RESERVE Bank governor Gideon Gono has appealed to Finance minister Tendai Biti, his erstwhile rival, to intervene in his blazing row with the central bank’s deputy board chairman Charles Kuwaza which has destabilised the country’s lender of last resort.The fight is threatening to suck in several other high-ranking government officials, including President Robert Mugabe.
Central bank officials were said to be thinking of even taking the matter to Mugabe if appeals to Biti cannot stop the wrangling.
The issue has assumed a serious dimension as Gono accuses Kuwaza of the grave offence of breaching the Official Secrets Act. An official found in violation of the Act can be jailed for up to 20 years.
In a letter dated August 27, titled “Serious operational differences with the deputy chairman of the RBZ board, Mr C Kuwaza”, Gono urges Biti to intervene to stop “destabilisation of the bank, witch-hunting, overbearing behaviour, denigration of the country’s leadership and leaking of official documents to the media”.
Gono says if Biti did not get involved to stop the fight, Kuwaza would continue with his “covert and overt destructive activities”.
“This letter formally seeks your intervention to reconcile our widening differences in the interest of moving the bank forward,” Gono says. “Honourable minister, your assistance in this matter will be greatly appreciated.”
Gono further states that in the intervening time he had decided to evict Kuwaza from the Reserve Bank headquarters.
“In the meantime, I have taken the position that Mr Kuwaza ceases to occupy the physical office he is using at the RBZ on the grounds of the material evidence I have in my possession of his covert and overt destructive activities,” he says.
Gono is his letter tells Biti of “serious operations difficulties” he had been encountering since Kuwaza came in as deputy board chairman.
“Kuwaza is impairing the interests of the bank and its stakeholders through direct, overt destabilisation of management’s team spirit through abrasive, abusive and unprofessional language to members of management,” Gono writes to Biti.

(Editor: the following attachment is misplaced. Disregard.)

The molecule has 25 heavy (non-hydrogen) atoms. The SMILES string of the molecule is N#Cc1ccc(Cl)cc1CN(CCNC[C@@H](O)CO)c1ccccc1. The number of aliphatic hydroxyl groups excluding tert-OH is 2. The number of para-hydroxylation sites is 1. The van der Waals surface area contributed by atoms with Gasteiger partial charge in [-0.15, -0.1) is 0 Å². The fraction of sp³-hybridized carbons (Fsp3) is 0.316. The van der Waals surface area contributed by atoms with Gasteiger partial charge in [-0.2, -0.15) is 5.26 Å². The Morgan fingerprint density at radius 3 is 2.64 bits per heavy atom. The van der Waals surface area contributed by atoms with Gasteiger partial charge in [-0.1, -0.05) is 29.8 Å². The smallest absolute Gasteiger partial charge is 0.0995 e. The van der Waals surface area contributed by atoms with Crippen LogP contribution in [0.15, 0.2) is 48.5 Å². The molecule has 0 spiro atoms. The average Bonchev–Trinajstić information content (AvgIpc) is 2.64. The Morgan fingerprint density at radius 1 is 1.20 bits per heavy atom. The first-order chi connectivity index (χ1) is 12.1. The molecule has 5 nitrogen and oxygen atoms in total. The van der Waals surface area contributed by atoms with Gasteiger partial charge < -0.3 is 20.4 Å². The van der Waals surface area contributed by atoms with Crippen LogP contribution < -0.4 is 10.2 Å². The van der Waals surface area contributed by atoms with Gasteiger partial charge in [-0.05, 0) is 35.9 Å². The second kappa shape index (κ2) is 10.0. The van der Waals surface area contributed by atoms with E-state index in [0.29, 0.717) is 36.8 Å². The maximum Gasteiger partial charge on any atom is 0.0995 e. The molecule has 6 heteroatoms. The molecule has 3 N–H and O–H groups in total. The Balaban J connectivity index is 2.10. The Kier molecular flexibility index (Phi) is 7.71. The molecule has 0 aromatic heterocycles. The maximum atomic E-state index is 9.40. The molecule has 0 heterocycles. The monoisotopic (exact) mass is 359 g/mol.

Gono also accuses Kuwaza of “unproductive focus on irrelevant witch-hunts, dating back to issues and areas he had differences on with previous central bank management.
“I have concrete evidence to this effect,” he says.
Gono also points the finger at Kuwaza for allegedly “discussing and disclosing sensitive bank policy issues and affairs of the state to third parties on social gatherings in contravention of the Official Secrets Act”.
Gono tells Biti that he has “tangible evidence and witnesses” to that. He said he was ready to give Biti the evidence of the alleged Official Secrets breaches. Kuwaza has been pushing for an investigation into the activities of the central bank at the height of quasi-fiscal activities and hyperinflation, a move which has triggered a fierce dogfight between him and his chairman Gono.
Official documents suggest Kuwaza has been pushing for a probe into affairs of the central bank in a bid to unearth suspected looting of the bank between 2004 and 2008 by its top officials who are well-connected to Mugabe and Zanu PF.
There have been previous efforts by ministers from the MDC-T to encourage the government and the International Monetary Fund (IMF) to undertake a “forensic audit” of the activities of the Reserve Bank. The efforts have been resisted by Mugabe’s ministers.
Documents say Kuwaza, a former senior official in the Ministry of Finance and board member of several organisatiions, including the Zimbabwe Revenue Authority, had demanded an investigation into several issues, including seignorage or printing money between 2004 and 2008. Kuwaza has written to Gono telling him that Zimbabwe should never print money again whenever possible because it caused hyperinflation. In 2008 hyperinflation in Zimbabwe scaled 500 billion percent due to printing money.
Reserve Bank officials say Kuwaza wants all quasi-fiscal activities investigated to ascertain how much money was printed and how it was used.
This is likely to be resisted vigorously from Zanu PF quarters of government as some of the money was used to fund operations of the army, police and intelligence services.
Government insisted on the printing of money for its own operations and buying of cars, houses, farm implements and equipment and all sorts of items used by the state.
Besides money printing, documents show, Kuwaza questioned a lot of issues at the central bank, including the tendering process which led to the building of the current Reserve Bank headquarters. He is said to be alleging that the process was not transparent and that he has tried to check the records to see if there was any corruption but failed to get the evidence.
It is said Kuwaza warned Gono to avoid making the Reserve Bank a “gravy train”.
Kuwaza is also said to be even querying morality of staff at the Reserve Bank which he says at one point was turned into “a red light district”.–Staff Writer